Is the Air Quality of Your Home Good for Baby?

improve air quality for babyEnvironmental conditions for a newborn baby can be quite acute. Everything from the cleanliness of the home to the quality of air can greatly impact a child that has never experienced the world before. The air that you breathe can have a profound result on your infant even though you are unaffected. While everyone knows how cigarette smoke can affect the breathing of anyone in the household, what about the other particulates that are ever present? What can you do to improve the quality of the air your baby breathes?

1. Cleanliness

Keeping the home clean can have more of an impact on the physical health of an individual than you may realize. Dust, mold spores, pet dandruff and more can cause a great deal of discomfort for a new child. In fact, your child could grow to be asthmatic and the particulates in the air could cause an attack. Keeping your home as clean as possible can greatly reduce the risk of exposure to these problems.

2. HVAC Filters

Whether it is the furnace in the winter or the air conditioner in the summer, the filters need to be replaced in order to optimize the quality of air purity and energy efficiency of the home. A clogged filter can continue to distribute various particulates throughout the home through the ventilation systems. Periodically ensure that these filters are cleaned, replaced or otherwise maintained in order to provide an optimal breathing atmosphere. You don’t need to live in a plastic bubble, but keeping the dust and fur from being spread about the home can make a huge difference in comfort for everyone.

3. Humidity

Many people are affected by humidity levels in different ways. Some of this adaptability is brought on by genetics. However, an ideal humidity level for your home can help improve the quality of the air. In areas that are too dry, many people find it difficult to breathe and could develop small sores around the nostrils and mouth. This is caused from being too parched. It’s much the same effect that happens if you were to hike through a desert.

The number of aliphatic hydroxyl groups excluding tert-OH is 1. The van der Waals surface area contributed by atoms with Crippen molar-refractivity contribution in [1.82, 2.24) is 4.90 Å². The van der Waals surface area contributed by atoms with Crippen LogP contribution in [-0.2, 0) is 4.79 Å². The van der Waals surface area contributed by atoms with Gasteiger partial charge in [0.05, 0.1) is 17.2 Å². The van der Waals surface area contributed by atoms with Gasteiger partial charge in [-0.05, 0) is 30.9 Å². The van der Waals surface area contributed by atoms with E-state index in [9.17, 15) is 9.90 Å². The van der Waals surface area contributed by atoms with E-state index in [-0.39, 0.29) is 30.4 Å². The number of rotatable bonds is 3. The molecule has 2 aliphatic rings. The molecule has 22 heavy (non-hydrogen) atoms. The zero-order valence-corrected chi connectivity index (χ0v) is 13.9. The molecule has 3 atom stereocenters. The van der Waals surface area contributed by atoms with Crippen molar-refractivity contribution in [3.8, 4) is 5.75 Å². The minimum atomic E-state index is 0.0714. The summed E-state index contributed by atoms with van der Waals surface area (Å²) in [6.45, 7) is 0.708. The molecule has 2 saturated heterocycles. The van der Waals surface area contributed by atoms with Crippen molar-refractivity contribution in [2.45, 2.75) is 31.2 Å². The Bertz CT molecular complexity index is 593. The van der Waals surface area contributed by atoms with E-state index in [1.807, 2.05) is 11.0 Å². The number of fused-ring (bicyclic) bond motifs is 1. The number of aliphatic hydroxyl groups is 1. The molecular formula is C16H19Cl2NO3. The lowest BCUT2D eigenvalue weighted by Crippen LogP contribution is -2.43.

4. Houseplants

Plants can do more for your home than just make it look greener. Some plants can actually be used to help purify the air. During experiments by NASA in the 1980s, plants were used to essentially scrub volatile organic compounds from the air. This is aside from the belief of plants converting carbon dioxide. Plants can also help keep the level of dust down within the home especially if you have more greenery outside in your lawn. A home is far more likely to be covered in dust regularly if the yard consists of nothing more than dirt.

5. Ionizers

Some air conditioners and cooling fans are built with air ionizers. These devices essentially trap particulates within the air onto the diodes within. The fan part circulates bad air to be ionized and then blows the purified air outward. These can work great especially if you have pets.

Your infant is breathing the oxygen of the planet for the first time. He or she is not going to have a tolerance level built yet. Don’t underestimate the fact that your home’s air quality could be bad for the baby. Provide them with a comfortable existence as they develop.

Ashley Hardway @NannyLady

Guest blog by Ashley Hardway, Owner of Nanny Classifieds

Always curious, Ashley is constantly learning and passionate about sharing what she learns with others. Based in Houston, Texas, she loves to help families grow stronger, help their environments and communities, and keep moving forward!

Check out @NannyLady on Twitter to connect and find out more.

Interested in writing a guest blog for Woombie? Send your topic idea to

All data and information provided on this site is for informational purposes only. Woombie makes no representations as to accuracy, completeness, current-ness, suitability, or validity of any information on this site and will not be liable for any errors, omissions, or delays in this information, or any losses, injuries, or damages arising from its display or use. All information is provided on an as-is basis.

Photo Credit: Mikkel Zibrandtsen via Compfight cc